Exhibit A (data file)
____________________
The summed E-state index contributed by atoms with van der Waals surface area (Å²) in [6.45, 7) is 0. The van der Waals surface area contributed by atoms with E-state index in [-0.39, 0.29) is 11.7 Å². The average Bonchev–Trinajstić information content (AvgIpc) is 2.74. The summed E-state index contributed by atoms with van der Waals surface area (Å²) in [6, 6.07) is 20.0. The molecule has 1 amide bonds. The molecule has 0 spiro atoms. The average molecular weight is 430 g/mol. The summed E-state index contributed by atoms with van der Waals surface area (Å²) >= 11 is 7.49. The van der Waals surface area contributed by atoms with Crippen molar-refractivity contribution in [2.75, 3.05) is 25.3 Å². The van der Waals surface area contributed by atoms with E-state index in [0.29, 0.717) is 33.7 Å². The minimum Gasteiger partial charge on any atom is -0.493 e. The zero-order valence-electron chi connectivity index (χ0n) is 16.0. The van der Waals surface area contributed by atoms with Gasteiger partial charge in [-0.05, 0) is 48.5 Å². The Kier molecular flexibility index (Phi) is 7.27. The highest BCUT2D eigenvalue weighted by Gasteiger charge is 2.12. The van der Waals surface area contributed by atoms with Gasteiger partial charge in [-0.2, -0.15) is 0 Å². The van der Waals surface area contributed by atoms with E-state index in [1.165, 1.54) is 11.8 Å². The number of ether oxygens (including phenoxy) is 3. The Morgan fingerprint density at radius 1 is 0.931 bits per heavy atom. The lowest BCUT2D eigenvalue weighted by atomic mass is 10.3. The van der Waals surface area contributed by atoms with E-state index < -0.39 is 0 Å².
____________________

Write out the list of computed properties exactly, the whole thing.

The summed E-state index contributed by atoms with van der Waals surface area (Å²) in [6.45, 7) is 0. The van der Waals surface area contributed by atoms with E-state index in [-0.39, 0.29) is 11.7 Å². The average Bonchev–Trinajstić information content (AvgIpc) is 2.74. The summed E-state index contributed by atoms with van der Waals surface area (Å²) in [6, 6.07) is 20.0. The molecule has 1 amide bonds. The molecule has 0 spiro atoms. The average molecular weight is 430 g/mol. The summed E-state index contributed by atoms with van der Waals surface area (Å²) >= 11 is 7.49. The van der Waals surface area contributed by atoms with Crippen molar-refractivity contribution in [2.75, 3.05) is 25.3 Å². The van der Waals surface area contributed by atoms with E-state index in [0.29, 0.717) is 33.7 Å². The minimum Gasteiger partial charge on any atom is -0.493 e. The zero-order valence-electron chi connectivity index (χ0n) is 16.0. The van der Waals surface area contributed by atoms with Gasteiger partial charge in [-0.05, 0) is 48.5 Å². The Kier molecular flexibility index (Phi) is 7.27. The highest BCUT2D eigenvalue weighted by Gasteiger charge is 2.12. The van der Waals surface area contributed by atoms with Gasteiger partial charge in [-0.2, -0.15) is 0 Å². The van der Waals surface area contributed by atoms with E-state index in [1.165, 1.54) is 11.8 Å². The number of ether oxygens (including phenoxy) is 3. The Morgan fingerprint density at radius 1 is 0.931 bits per heavy atom. The lowest BCUT2D eigenvalue weighted by atomic mass is 10.3. The van der Waals surface area contributed by atoms with E-state index < -0.39 is 0 Å².